Queen Elizabeth visits the City of Westminster travelling library in the Uncommon Reader by Alan Bennett and borrows Ivy Compton-Burnett along with Norman, the kitchen porter. Sir Bob Scratch-it, her private secretary, approved of neither Norman nor the book. The Mitford sisters were next for reading, ably recommended by Norman, Elizabeth’s new equerry. The Duke was told of her reading –‘Again?’ David Niven never won an Oscar because he persisted in reminding Princess Elizabeth at parties ‘Ah, You
brought the Greek with you!’ The Duke was born on Corfu and never learned his native Greek.
Elizabeth relied on Norman to return the Mitford books which was noticed. Norman was unfazed by exalted company - Elizabeth’s royalty was obliterated by her seniority. Amanuensis, opsimathic, syllogisms and any other definitions encountered and mastered did not curry favour as the
household of minders attempted to halt Elizabeth’s reading distraction.
The weekly briefing with the Prime Minister could not inspire Elizabeth – Mr Bean was in charge of the British Government and a literary desert.
Elizabeth quoted from A Tale of Two Cities as part of her Christmas address and followed up with some modern poetry. Sir Bob Scratch-it ensured her books for the Canadian trip went astray. Norman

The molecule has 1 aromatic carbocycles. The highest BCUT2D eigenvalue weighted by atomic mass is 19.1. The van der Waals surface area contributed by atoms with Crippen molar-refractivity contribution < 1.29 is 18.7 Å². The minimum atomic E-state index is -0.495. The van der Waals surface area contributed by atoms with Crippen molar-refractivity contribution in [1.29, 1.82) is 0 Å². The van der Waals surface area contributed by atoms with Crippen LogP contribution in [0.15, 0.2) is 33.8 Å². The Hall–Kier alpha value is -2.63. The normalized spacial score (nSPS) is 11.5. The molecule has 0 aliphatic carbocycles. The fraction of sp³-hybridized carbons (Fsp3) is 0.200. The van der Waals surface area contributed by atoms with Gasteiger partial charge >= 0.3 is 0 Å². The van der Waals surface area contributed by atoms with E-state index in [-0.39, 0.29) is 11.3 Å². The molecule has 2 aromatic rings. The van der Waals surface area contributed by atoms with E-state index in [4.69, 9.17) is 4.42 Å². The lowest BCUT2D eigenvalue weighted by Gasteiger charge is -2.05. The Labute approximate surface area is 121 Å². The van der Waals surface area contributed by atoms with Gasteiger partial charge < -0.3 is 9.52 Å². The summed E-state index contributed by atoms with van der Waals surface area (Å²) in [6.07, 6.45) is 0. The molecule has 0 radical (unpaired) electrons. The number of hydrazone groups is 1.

was disappeared as every attempt was made to stop her reading habit. Sudden absences and departures were part of Elizabeth’s life.
Writing notes of daily happenings turned Elizabeth towards writing, rapidly recognising and relishing her own style. Elizabeth despite meeting living writers preferred knowing them in books. Elizabeth
recognised Shakespeare’s Cordelia as similar to her own predicament. Increasingly wild speculation on Elizabeth’s health meant Alzheimer’s was mentioned. Sir Claude Politiloge, an ancient royal
servant, was recruited to deter Elizabeth from reading, he inadvertently encouraged her to write.
Elizabeth did her own disappearing when a page tried to read her notebook. Elizabeth asserted herself,
rumours of senile decay dispatched. Elizabeth met Norman by chance at a University, on return, she promptly disappeared Sir Bob Scratch-it.
A party for her Privy Council allowed her to express disdain for the white-gloved handshakes with despots and dictators so steeped in blood that thigh length boots would have been essential. The British Empire stained one fifth of the world red with blood, introduced concentration camps to the world during the Boer War and proved a bad neighbour to John Bull’s other island. Queen Elizabeth felt shame not pride as head of the Commonwealth.
The Prime Minister warned Elizabeth not to write a book until her reign was over. ‘But why do you think you are all here?’